I saw some of that crap on HBO, it pretty said that we should treat “big food” like we treat “big tobacco”. Which means nationalization of food.

However, I think we need more specific definition of what obese is rather than on a bmi number. I have been labeled as “obese” but I doubt any one who truly obese could do the workout I do every week.

37 posted on 06/08/2012 10:21:31 AM PDT by Perdogg
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To: G Larry

Bingo!


38 posted on 06/08/2012 10:25:10 AM PDT by Perdogg
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To: lawdave
Lawdave, another good thing to incorporate in your weight loss is a good weight training schedule 2-3 days per week.

The metabolic effect of an hour of cardio is 3-4 hours while an hour lifting hard is 8-10 hours.

Increased muscle increases testosterone. You will also find out once you lose your weight your testosterone will increase somewhat which will help keep the weight off as excess fat decreases testosterone production.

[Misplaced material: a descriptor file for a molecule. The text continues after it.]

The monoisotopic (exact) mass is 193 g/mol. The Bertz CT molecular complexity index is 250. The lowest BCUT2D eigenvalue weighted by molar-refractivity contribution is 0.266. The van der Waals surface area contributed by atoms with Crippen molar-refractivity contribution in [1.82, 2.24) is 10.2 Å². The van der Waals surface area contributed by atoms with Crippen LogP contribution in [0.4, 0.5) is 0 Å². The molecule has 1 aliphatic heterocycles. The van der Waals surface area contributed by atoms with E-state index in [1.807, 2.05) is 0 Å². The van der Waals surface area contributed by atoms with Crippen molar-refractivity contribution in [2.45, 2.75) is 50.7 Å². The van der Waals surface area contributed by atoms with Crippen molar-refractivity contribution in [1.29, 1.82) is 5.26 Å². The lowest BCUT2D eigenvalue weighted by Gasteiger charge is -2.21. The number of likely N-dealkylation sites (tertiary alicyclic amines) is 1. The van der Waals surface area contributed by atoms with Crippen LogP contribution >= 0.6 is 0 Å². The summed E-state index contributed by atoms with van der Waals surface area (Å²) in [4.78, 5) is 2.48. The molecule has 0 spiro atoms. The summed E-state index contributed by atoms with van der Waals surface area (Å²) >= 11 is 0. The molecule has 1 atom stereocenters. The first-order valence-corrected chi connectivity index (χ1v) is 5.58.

Cardio is very important for cardiovascular and joint health and you need to do it also and I try to do it 5-6 days per week.

39 posted on 06/08/2012 10:27:22 AM PDT by trailhkr1 (All you need to know about Zimmerman, innocent = riots, manslaughter = riots, guilty = riots)
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To: driftdiver
reading comprehension is key

The irony of this statement is breathtaking. Let's revisit it in just a moment.

I didnt call her a nazi.

Still digging, are we?

Your original complaint against the article, as per post 5, was that it was "actually using WWII nazi culture as an example."